#1
Hey UG.
So recently i've been setting some time aside to do exercises.
Atm im mostly working on getting my alternate picking really smooth.
I started doing a horizontically ascending chromatic exercise, to really gain a good synchronization between my right and left hand.
On the G string i build speed quite good, and i could really see an improvement over the weeks.
Though, there is stille one problem. The thickest string...
When im alternate picking the g-string, im lightly resting my thumb on the strings to mute unwanted noise. This also gives me a stability without hindering my movement. So im good with that.
On the E-string i have no strings to rest my thumb and i loose that stability. Therefore the impact im getting when hitting the string, causes my picking to get really sloppy and its hard for me to build speed.
There is one way that i can get that stability though. When resting my little finger just below the pickups, yes - anchoring.
I dont really wanna start a bad habit of anchoring, so is it really just to keep at it, just keep doing exercises specifically on the E-string, or am i doing something completely wrong?

I'd really appreciate any suggestions!
Thanks!
#2
I found that the E string needed specific work too - not only is it the thickest string but as you said you no longer get stability.

The thing to draw from this is that you really shouldn't be relying on the stability provided by resting on the other strings. It's fine to touch the other strings, as you said it mutes them, but don't rest on them.

Your best option it to keep working the E string, ensuring you're not relying on resting on any specific point. It feels very awkward at first, I know, but it is worth it. Try setting the metronome low and just playing straight 16ths on the open low E string (don't fret anything; it's not necessary and fretted strings are easier on your right hand). Watch your right hand carefully and see that you're a) only using your wrist, b) you're making small movements and c) you're not tensing up at all.
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#3
Glad to hear im not the only one with that problem.
Thanks for you answer!
But yes, it feels kinda awkward! I definitely try build some strenght and accuracy in my picking hand!
#4
Quote by llBlackenedll
I found that the E string needed specific work too - not only is it the thickest string but as you said you no longer get stability.

The thing to draw from this is that you really shouldn't be relying on the stability provided by resting on the other strings. It's fine to touch the other strings, as you said it mutes them, but don't rest on them.

Your best option it to keep working the E string, ensuring you're not relying on resting on any specific point. It feels very awkward at first, I know, but it is worth it. Try setting the metronome low and just playing straight 16ths on the open low E string (don't fret anything; it's not necessary and fretted strings are easier on your right hand). Watch your right hand carefully and see that you're a) only using your wrist, b) you're making small movements and c) you're not tensing up at all.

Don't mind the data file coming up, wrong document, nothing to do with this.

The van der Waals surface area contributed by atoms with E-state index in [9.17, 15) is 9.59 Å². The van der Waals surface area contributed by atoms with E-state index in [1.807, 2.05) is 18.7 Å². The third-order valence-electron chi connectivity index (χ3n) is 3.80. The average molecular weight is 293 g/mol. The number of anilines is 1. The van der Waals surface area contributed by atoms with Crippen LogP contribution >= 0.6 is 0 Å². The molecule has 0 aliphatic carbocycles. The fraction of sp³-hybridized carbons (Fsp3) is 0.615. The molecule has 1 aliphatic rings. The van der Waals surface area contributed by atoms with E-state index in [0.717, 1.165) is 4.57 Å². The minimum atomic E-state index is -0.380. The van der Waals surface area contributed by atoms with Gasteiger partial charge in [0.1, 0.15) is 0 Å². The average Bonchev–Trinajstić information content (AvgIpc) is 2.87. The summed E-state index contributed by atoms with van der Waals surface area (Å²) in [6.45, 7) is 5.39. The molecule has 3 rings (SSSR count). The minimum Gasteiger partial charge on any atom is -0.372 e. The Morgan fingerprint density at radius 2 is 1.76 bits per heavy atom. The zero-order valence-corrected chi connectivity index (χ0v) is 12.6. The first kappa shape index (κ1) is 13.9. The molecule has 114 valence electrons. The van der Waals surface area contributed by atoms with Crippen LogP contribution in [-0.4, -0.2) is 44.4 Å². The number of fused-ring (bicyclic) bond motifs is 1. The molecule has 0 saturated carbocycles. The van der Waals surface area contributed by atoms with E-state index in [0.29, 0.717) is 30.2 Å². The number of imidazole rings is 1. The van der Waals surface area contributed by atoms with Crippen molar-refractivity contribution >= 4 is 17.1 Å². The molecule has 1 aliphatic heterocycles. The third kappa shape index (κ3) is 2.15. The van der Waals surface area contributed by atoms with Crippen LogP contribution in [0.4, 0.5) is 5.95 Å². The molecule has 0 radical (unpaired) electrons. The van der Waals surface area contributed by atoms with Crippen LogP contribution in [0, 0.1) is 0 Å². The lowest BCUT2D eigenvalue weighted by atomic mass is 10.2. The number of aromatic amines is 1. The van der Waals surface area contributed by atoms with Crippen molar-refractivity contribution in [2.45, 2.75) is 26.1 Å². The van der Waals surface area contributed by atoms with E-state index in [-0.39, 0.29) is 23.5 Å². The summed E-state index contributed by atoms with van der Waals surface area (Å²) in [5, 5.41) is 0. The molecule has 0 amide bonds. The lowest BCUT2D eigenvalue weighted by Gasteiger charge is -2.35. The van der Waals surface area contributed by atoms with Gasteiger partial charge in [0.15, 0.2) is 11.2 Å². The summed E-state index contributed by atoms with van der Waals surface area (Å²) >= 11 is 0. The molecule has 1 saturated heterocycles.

Seconded.
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#5
Uh, your thumb shouldn't be resting on the strings at all. The bottom of your hand might be on the bridge if you need to mute or whatever, but actually touching your thumb to the E string...doesn't sound right. It's basically another form of anchoring, if I'm understanding correctly, and is a really bad habit. Relying on your hand to be on any part of the body or strings (other than the bridge as a pivot or mute) is typically anchoring.
modes are a social construct
#6
^ right hand thumb muting is commonplace and useful.

I third blackened - basically you need to stop relying on your stability crutches and learn to walk without them. Only then can you run!
#7
Quote by Freepower
^ right hand thumb muting is commonplace and useful.


I've been left out of the loop, evidently
modes are a social construct
#8
Yeah. I got that 'thumb-muting' technique from one of FreePower's videos!
Okay, i think i will just keep at building strength and accuracy in my right hand!
Anchoring is probably the "easy-way" but with side-effects. I'd rather spend more time getting it right.
#9
I had this problem for a long time. Transitioning to and from the low E string wasn't smooth.

I took a good few days observing what I was doing and finally found a way that works for me. I "attack" the string at a different angle than I do the others. The difference is very slight, but it helps me immensely and I no longer have any issue transitioning from that string when doing quick alternate picking runs.

So my suggestion would be to observe what you're doing, try new methods, and see what works best. Don't cling onto the idea that there's a one and only way to play the guitar and execute accompanying techniques, instead discover and improve upon what works best for you.
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#10
I think you are going about it the right way man. Isolate the string and get to work. My tip would be to make your picking hand movements as small as possible. But you know another thing to keep in mind is that as a general rule you want to stay away from anchoring so that you can play fast and melt someone's face off. But when you get into that kind of shred style of playing usually you will be playing on upper strings anyway. But good on ya for practicing the right stuff! That's why a lot of guitar players don't progress...they only play what they know how to play already. If you are looking for some good internet instruction check out www.guitarvudu.com Step by step curriculum and personalized lessons from the instructors. \m/